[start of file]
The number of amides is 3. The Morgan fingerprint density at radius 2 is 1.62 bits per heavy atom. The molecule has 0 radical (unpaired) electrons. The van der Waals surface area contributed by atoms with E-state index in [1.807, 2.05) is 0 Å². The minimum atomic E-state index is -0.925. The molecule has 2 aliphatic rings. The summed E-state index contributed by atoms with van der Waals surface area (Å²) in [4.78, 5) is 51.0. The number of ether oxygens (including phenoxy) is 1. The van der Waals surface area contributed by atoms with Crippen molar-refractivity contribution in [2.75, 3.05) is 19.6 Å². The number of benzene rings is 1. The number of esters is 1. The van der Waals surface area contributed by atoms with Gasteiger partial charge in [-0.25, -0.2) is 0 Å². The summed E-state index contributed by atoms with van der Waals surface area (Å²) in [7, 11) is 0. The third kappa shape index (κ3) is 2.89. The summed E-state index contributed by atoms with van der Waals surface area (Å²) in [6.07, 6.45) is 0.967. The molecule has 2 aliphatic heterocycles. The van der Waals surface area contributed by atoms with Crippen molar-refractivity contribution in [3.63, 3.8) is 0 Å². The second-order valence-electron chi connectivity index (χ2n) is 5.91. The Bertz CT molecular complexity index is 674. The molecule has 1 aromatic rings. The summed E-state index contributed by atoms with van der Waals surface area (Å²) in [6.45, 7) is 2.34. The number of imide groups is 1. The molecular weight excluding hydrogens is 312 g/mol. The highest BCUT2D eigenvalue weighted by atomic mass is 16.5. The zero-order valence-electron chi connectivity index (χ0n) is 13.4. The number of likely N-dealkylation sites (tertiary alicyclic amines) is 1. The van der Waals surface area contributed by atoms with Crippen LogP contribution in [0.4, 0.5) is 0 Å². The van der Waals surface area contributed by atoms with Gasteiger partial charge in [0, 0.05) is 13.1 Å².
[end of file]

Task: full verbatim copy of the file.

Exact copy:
The number of amides is 3. The Morgan fingerprint density at radius 2 is 1.62 bits per heavy atom. The molecule has 0 radical (unpaired) electrons. The van der Waals surface area contributed by atoms with E-state index in [1.807, 2.05) is 0 Å². The minimum atomic E-state index is -0.925. The molecule has 2 aliphatic rings. The summed E-state index contributed by atoms with van der Waals surface area (Å²) in [4.78, 5) is 51.0. The number of ether oxygens (including phenoxy) is 1. The van der Waals surface area contributed by atoms with Crippen molar-refractivity contribution in [2.75, 3.05) is 19.6 Å². The number of benzene rings is 1. The number of esters is 1. The van der Waals surface area contributed by atoms with Gasteiger partial charge in [-0.25, -0.2) is 0 Å². The summed E-state index contributed by atoms with van der Waals surface area (Å²) in [7, 11) is 0. The third kappa shape index (κ3) is 2.89. The summed E-state index contributed by atoms with van der Waals surface area (Å²) in [6.07, 6.45) is 0.967. The molecule has 2 aliphatic heterocycles. The van der Waals surface area contributed by atoms with Crippen molar-refractivity contribution in [3.63, 3.8) is 0 Å². The second-order valence-electron chi connectivity index (χ2n) is 5.91. The Bertz CT molecular complexity index is 674. The molecule has 1 aromatic rings. The summed E-state index contributed by atoms with van der Waals surface area (Å²) in [6.45, 7) is 2.34. The number of imide groups is 1. The molecular weight excluding hydrogens is 312 g/mol. The highest BCUT2D eigenvalue weighted by atomic mass is 16.5. The zero-order valence-electron chi connectivity index (χ0n) is 13.4. The number of likely N-dealkylation sites (tertiary alicyclic amines) is 1. The van der Waals surface area contributed by atoms with Crippen LogP contribution in [0.4, 0.5) is 0 Å². The van der Waals surface area contributed by atoms with Gasteiger partial charge in [0, 0.05) is 13.1 Å².